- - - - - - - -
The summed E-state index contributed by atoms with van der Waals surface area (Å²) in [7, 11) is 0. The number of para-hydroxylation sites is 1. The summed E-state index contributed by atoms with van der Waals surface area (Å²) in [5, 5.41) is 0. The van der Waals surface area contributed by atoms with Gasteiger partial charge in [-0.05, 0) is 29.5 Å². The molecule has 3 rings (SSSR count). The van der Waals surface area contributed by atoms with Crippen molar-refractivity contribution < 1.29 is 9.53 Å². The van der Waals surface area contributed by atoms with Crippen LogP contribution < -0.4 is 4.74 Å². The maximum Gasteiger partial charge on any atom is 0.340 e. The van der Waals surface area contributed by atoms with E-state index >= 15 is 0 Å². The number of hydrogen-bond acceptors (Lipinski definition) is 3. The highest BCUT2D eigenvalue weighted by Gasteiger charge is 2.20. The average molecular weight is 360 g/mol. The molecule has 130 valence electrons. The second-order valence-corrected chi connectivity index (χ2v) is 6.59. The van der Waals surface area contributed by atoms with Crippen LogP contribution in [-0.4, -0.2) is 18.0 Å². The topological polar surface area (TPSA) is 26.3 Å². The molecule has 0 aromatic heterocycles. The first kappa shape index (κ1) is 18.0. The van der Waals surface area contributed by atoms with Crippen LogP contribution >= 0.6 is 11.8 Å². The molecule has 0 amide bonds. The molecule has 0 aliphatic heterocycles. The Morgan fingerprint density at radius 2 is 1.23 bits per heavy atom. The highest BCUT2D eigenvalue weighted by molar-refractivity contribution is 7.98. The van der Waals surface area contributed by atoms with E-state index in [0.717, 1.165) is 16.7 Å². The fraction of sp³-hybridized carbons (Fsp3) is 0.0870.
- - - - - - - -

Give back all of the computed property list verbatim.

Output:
The summed E-state index contributed by atoms with van der Waals surface area (Å²) in [7, 11) is 0. The number of para-hydroxylation sites is 1. The summed E-state index contributed by atoms with van der Waals surface area (Å²) in [5, 5.41) is 0. The van der Waals surface area contributed by atoms with Gasteiger partial charge in [-0.05, 0) is 29.5 Å². The molecule has 3 rings (SSSR count). The van der Waals surface area contributed by atoms with Crippen molar-refractivity contribution < 1.29 is 9.53 Å². The van der Waals surface area contributed by atoms with Crippen LogP contribution < -0.4 is 4.74 Å². The maximum Gasteiger partial charge on any atom is 0.340 e. The van der Waals surface area contributed by atoms with E-state index >= 15 is 0 Å². The number of hydrogen-bond acceptors (Lipinski definition) is 3. The highest BCUT2D eigenvalue weighted by Gasteiger charge is 2.20. The average molecular weight is 360 g/mol. The molecule has 130 valence electrons. The second-order valence-corrected chi connectivity index (χ2v) is 6.59. The van der Waals surface area contributed by atoms with Crippen LogP contribution in [-0.4, -0.2) is 18.0 Å². The topological polar surface area (TPSA) is 26.3 Å². The molecule has 0 aromatic heterocycles. The first kappa shape index (κ1) is 18.0. The van der Waals surface area contributed by atoms with Crippen LogP contribution >= 0.6 is 11.8 Å². The molecule has 0 amide bonds. The molecule has 0 aliphatic heterocycles. The Morgan fingerprint density at radius 2 is 1.23 bits per heavy atom. The highest BCUT2D eigenvalue weighted by molar-refractivity contribution is 7.98. The van der Waals surface area contributed by atoms with E-state index in [0.717, 1.165) is 16.7 Å². The fraction of sp³-hybridized carbons (Fsp3) is 0.0870.